It has meant that Israel and the UAE have exchanged ambassadors and opened diplomatic and trade relations. There are now direct flights between the countries, and plans for security,  telecommunications, energy and healthcare ties.

But the deal has not been without controversy.

It was vehemently rejected by the Palestinian leadership, whose members were unusually united in their condemnation of the deal, which they called a “stab in the back” and “betrayal” as it came without an agreed Palestinian-Israeli peace agreement grounded on a two-state solution.

Palestinian and Emirati relations have soured.

I walk with my kippah; I don’t look back, not even for a second. I feel very safe and protected

Rabbi Abadie

But wherever you stand on the deal, the inescapable truth is that it has had a profound impact on businesses in the Emirates.

As soon as direct flights between Israel and the UAE were up and running, some 135,000 Israelis visited the UAE between December and January, creating an immediate demand for services to accommodate Jewish travellers.

Business owners say the impact of this ricocheted far beyond the region. As companies rushed to provide services (the first ever kosher restaurant was opened in September in the towering Burj al Khalifa), Jewish visitors from outside Israel began to consider the Emirates as a place to take holidays.

This is evident watching a Passover meal taking place at the luxury V Hotel on the corner of Dubai Creek, where French, Swiss and American families, here for the week-long holiday, mix at a special kosher pop-up restaurant organised by Elli Kriel. She is a South African sociology professor turned kosher caterer who is among the tiny community of permanent Jewish residents in Dubai.

“When I first came here I brought all my supplies with me, especially for Passover. You couldn’t get basic things like matza,” she explains, referring to the traditional unleavened bread.

And so in February 2019, she started her kosher food business – Elli’s Kitchen – out of necessity. “In essence, there was food insecurity. It started from a need to feed ourselves and other kosher families here,” she adds.

Demand for her single orders increased fivefold after the Accords, when Jewish visitors began to arrive from across the world, she says.

A woman at the Jewish Community Centre prepares Seder To Go boxes to serve community members staying at their homes for Passover
A woman at the Jewish Community Centre prepares Seder To Go boxes to serve community members staying at their homes for Passover (Getty)

On top of that, she was asked to cater for tour groups of 100 people. Hotels called begging for her help adapting special kitchens.

She created pop-up restaurants, like those she uses for the Passover meals she caters at the V Hotel. She had to move the business out of her home and partnered up with major hotel chains, including the Hilton, taking over professional commercial kitchens and advising them on how to keep fully kosher.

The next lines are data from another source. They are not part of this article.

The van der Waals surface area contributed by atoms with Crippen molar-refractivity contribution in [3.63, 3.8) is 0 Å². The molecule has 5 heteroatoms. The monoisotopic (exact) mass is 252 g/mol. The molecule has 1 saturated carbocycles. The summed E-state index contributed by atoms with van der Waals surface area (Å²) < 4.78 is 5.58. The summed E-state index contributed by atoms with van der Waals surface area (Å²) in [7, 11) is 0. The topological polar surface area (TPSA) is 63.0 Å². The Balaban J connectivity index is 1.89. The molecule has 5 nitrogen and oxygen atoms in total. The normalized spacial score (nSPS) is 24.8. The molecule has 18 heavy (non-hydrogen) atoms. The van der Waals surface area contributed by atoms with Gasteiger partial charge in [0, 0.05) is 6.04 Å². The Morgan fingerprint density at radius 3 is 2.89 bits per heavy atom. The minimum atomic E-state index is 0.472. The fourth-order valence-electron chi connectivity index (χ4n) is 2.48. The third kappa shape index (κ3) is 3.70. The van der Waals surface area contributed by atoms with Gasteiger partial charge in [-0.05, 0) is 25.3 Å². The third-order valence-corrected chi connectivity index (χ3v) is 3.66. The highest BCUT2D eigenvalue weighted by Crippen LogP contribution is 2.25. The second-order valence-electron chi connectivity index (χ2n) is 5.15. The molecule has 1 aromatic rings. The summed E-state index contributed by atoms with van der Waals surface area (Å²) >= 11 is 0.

Right now, even with coronavirus restricting travel, demand is so high that Elli has trained a team of kosher chefs who manage the Orthodox Union-certified food production in a specially prepared kitchen in the Mariott in Abu Dhabi.

“The potential is huge,” she says, predicting that once the pandemic wanes and travel picks up, there will be a massive surge in tourism during the Jewish holidays of Sukkot, which starts in September, and Hanukkah, which begins in December.

It’s a view shared by the guests at the Passover dinner, who say that for many of them it’s the first time holidaying in the UAE, as the logistics in the past would have been a headache.

One group, an Orthodox family of five from France, say they are even considering moving to the UAE full-time.

“Honestly Dubai was not a place where we would have felt that welcome, or which would have been an option for Passover,” says the father.

“But why not? We feel welcome now.”

There is still a lot to do. Yehuda Sarna, a US citizen and chief rabbi of the Jewish community of the Emirates, explains that there is still no permanent synagogue in the UAE – although there are plans to build one, and an accompanying community centre, in Dubai.

In Abu Dhabi, an interfaith integrated area hosting a synagogue, church and mosque is also being built.

The change, says Sarna, has been profound.

“The 1000 or so Jewish residents in the UAE were all living privately beforehand. They were not used to hearing Hebrew in hotel lobbies or seeing identifiable Jewish dress – it’s jarring.

“It’s changed the Jewish map of the world. It’s a new centre of gravity.”

Join our commenting forum

Join thought-provoking conversations, follow other Independent readers and see their replies


Thank you for registering

Please refresh the page or navigate to another page on the site to be automatically logged inPlease refresh your browser to be logged in